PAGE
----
Biennials; short-lived; sexual; caudex not evident. Stems 1 per plant, arising from center of rosette near ground surface, 2.5-10(-12.5) dm, sparsely to densely pubescent proximally, trichomes simple, to 1 mm, glabrous or sparsely pubescent distally. Basal leaves: blade obovate to oblanceolate, 10-30 mm wide, margins dentate, ciliate proximally, trichomes simple, to 1 mm, surfaces moderately pubescent, trichomes simple, 0.5-1.5 mm, these mixed with smaller, 2- or 3-rayed ones. Cauline leaves: 12-20, often concealing stem proximally; blade auricles absent or proximalmost blades with auricles 0.5-2(-5) mm, surfaces of distalmost leaves sparsely pubescent. Racemes 15-65(-82)-flowered, sometimes branched. Fruiting pedicels descending to horizontal, usually curved, rarely straight, 6-13(-17) mm, pubescent or glabrous, trichomes subappressed, usually 2-rayed. Flowers divaricate-ascending to horizontal at anthesis; sepals pubescent; petals white, 3-5 × 0.7-1.2 mm, glabrous; pollen ellipsoid. Fruits pendent to horizontal, not appressed to rachis, often secund, curved, edges parallel, 4-10 cm × 2.5-4 mm; valves glabrous; ovules 40-62 per ovary; style 0.3-0.8(-1.1) mm. Seeds uniseriate, 1.7-3.5 × 1.5-2.2 mm; wing continuous, 0.4-1 mm wide distally. 2n = 14. Flowering Apr-Jul. Bluffs, rocky slopes, ravines, open woods; 0-1200 m; Que.; Ala., Ark., Conn., D.C., Fla., Ga., Ill., Iowa, Kans., Ky., Maine, Md., Mass., Mich., Minn., Miss., Mo., Nebr., N.Y., N.C., Ohio, Okla., Pa., Tenn., Tex., Vt., Va., W.Va., Wis.
Biennial herb to 1 m tall Stem: upright, unbranched or sparingly branched. Flowers: in elongated, loosely branched clusters, white or yellowish white, 3 - 5 mm long, 1 mm wide, barely exceeding sepals. Petals four. Stamens six. Fruit: a narrow pod, spreading, drooping or hanging downward, 7 - 11 cm long, 2 - 3.5 mm wide, on a 7 - 12 mm long stalk, flat, curved, prominently veined. Seeds in one row, 3 mm long, as wide as the valve, with a 0.5 - 1 mm wide wing. Lower leaves: alternate, stalked, to 10 cm long, lance- to spatula-shaped, sparsely toothed, sparsely hairy. Upper leaves: alternate, stalkless, smaller than lower leaves, lance-shaped to elliptic or oblong, narrow at the base, sparsely and irregularly toothed, hairy.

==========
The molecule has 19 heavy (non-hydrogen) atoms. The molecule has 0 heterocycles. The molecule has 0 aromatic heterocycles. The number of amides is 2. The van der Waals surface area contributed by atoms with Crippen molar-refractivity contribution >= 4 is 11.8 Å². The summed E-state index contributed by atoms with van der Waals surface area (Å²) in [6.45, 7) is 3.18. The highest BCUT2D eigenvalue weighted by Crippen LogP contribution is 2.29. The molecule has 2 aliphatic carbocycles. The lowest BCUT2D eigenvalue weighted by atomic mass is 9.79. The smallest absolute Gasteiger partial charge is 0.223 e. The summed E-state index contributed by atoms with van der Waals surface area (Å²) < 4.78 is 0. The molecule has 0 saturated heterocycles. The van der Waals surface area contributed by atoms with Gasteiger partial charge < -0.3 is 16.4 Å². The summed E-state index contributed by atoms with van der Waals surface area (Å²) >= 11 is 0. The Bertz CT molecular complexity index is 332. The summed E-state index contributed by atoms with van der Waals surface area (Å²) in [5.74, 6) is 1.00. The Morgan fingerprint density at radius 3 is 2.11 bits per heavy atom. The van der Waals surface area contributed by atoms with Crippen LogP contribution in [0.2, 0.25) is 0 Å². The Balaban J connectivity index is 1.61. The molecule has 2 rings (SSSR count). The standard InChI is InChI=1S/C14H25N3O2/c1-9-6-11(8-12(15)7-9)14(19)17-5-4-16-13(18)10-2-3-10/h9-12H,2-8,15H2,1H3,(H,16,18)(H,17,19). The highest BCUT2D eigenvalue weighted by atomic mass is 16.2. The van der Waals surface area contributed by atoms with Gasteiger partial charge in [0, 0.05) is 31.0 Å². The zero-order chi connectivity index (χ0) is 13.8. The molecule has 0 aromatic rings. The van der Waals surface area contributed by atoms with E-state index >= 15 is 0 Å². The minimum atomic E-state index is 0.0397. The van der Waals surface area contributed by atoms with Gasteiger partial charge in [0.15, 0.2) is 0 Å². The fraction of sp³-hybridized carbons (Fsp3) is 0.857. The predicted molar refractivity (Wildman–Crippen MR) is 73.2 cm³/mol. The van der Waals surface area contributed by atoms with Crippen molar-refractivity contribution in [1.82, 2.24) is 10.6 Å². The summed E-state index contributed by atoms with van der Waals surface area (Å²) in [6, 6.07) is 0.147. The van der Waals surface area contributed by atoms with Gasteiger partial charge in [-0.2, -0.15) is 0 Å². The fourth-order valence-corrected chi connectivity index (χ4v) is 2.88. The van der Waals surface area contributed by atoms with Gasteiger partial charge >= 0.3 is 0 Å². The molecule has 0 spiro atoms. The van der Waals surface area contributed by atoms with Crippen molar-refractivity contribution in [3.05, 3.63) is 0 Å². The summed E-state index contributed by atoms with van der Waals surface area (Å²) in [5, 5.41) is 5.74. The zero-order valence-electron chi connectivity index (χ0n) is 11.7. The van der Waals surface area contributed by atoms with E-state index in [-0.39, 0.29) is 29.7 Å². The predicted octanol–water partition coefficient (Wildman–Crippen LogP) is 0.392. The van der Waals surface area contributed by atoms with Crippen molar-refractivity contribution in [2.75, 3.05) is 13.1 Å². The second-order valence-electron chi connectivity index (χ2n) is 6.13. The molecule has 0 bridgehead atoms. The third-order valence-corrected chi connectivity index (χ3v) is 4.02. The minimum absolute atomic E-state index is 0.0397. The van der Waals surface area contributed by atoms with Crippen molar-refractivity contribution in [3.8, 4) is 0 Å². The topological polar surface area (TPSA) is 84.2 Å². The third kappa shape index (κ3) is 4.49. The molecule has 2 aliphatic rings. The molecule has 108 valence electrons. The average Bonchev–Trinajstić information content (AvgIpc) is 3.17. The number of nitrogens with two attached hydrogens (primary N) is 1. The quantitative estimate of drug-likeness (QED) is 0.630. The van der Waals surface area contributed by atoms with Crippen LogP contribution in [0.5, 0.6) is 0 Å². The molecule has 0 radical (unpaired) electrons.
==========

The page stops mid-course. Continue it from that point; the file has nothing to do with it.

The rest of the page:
Similar species: Boechera canadensis is the only Boechera species in the Chicago Region without lobed leaf bases.
Flowering: late May to mid-July
Habitat and ecology: In the Chicago Region, Boechera canadensis is most often found in the shade of dune woods, on sloping ground. It also occurs in mesic forest. It was found in Kenosha County, Wisconsin in disturbed woods.
Occurence in the Chicago region: native
Etymology: Boechera refers to the Danish botanist, Tyge Bocher. Canadensis refers to Canada, but is also used in reference to North America (a result of early French influence).
Author: The Morton Arboretum
From Flora of Indiana (1940) by Charles C. Deam
Infrequent to rare throughout the state; probably absent from some of the central counties. It prefers a dry and rather sandy soil and is found on the crests of wooded ridges and on rocky, wooded slopes.
Stout biennial to 1 m, sparsely hairy at base; cauline lvs lanceolate to elliptic or oblong, 3-10 cm, narrowed to the base, chiefly sharply and remotely dentate, ±hairy; pet 3-5 mm; pedicels erect in bud, widely divergent at anthesis, in fr reflexed and 7-12 mm; frs pendulous, flat, ±curved, 7-11 cm נ2-3.5 mm, prominently veined; seeds in 1 row, 3 mm long, as wide as the valve, the wing 0.5-1 mm wide; 2n=14. Woods; Me. to Minn., s. to Ga. and Tex. May-July.
Gleason, Henry A. & Cronquist, Arthur J. 1991. Manual of vascular plants of northeastern United States and adjacent Canada. lxxv + 910 pp.